For those who aren’t interested in our daily descriptions of gate guarding we have provided an overview. If you would like to read our daily account you can start here. It is important to note that there can be significant variations from gate to gate, but most are scaled to pay more if the traffic is higher and/or the weather and gate conditions are more difficult. The pay also varies significantly based on the current oil prices. This account is based on a singular experience in South Texas working a brand new gate with three wells on it that were not drilled when we got here. The more wells, the more traffic, and in our case there was additional traffic initially to build the lease road which leads to the oil pad, and the fracking pond, which would already be done at an established gate. We also did not experience the fracking process, which is a high volume activity that occurs at the end right before the well starts producing oil. These numbers are a summary of our 79 days in the position between January 11 and March 30. The hourly wage depends upon how you look at the position. Since it is a 24/7 gate, you can look at all the hours in the day, or just the hours between when the first truck comes and the last truck leaves, or only hours where a truck came or left.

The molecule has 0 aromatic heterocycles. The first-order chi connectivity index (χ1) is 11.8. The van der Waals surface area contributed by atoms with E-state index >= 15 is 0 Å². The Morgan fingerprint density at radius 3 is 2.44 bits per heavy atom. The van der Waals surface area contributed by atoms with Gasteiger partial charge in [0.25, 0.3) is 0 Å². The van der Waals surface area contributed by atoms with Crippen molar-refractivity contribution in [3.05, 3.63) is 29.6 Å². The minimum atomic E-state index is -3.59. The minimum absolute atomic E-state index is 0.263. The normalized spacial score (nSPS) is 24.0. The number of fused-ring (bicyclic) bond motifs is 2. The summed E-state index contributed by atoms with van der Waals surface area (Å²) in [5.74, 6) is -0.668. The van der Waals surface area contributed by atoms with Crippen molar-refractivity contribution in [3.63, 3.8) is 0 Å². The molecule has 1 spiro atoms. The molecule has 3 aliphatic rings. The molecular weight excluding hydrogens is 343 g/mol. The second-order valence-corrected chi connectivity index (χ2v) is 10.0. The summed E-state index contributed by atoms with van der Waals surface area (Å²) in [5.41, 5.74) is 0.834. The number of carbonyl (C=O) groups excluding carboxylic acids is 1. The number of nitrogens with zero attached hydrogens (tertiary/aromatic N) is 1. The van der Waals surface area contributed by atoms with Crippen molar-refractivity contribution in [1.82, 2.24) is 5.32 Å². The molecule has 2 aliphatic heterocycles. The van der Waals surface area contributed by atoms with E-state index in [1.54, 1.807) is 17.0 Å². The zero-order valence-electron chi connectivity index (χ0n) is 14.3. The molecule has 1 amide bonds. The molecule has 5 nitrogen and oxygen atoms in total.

By The Numbers
- We worked 79 days, which was not the complete cycle of time between drilling the well and oil production. Wells can be dug and oil flowing in less time, but due to a shortage of resources in the area there were delays to the schedule. One of the downsides to the job is you never really know how long a position will last. There is a project plan and an overall schedule, but this is rarely shared with the gate guards or the gate guarding company.
- We opened or shut the gate a total of 5,722 times. Each passage was logged into the computer and the entire process takes approximately 2 minutes. The only exception to this would be when a truck wasn’t in the system and all the information had to be added, or when gravel trucks came through and we only needed to capture a check mark on a sheet. Those were the exception though, so for simplicity’s sake we will estimate 2 minutes. Using this logic pure task time was 191 hours. We had to be available 1,896 hours so that works out to we were opening and the shutting the gate roughly 10% of the time.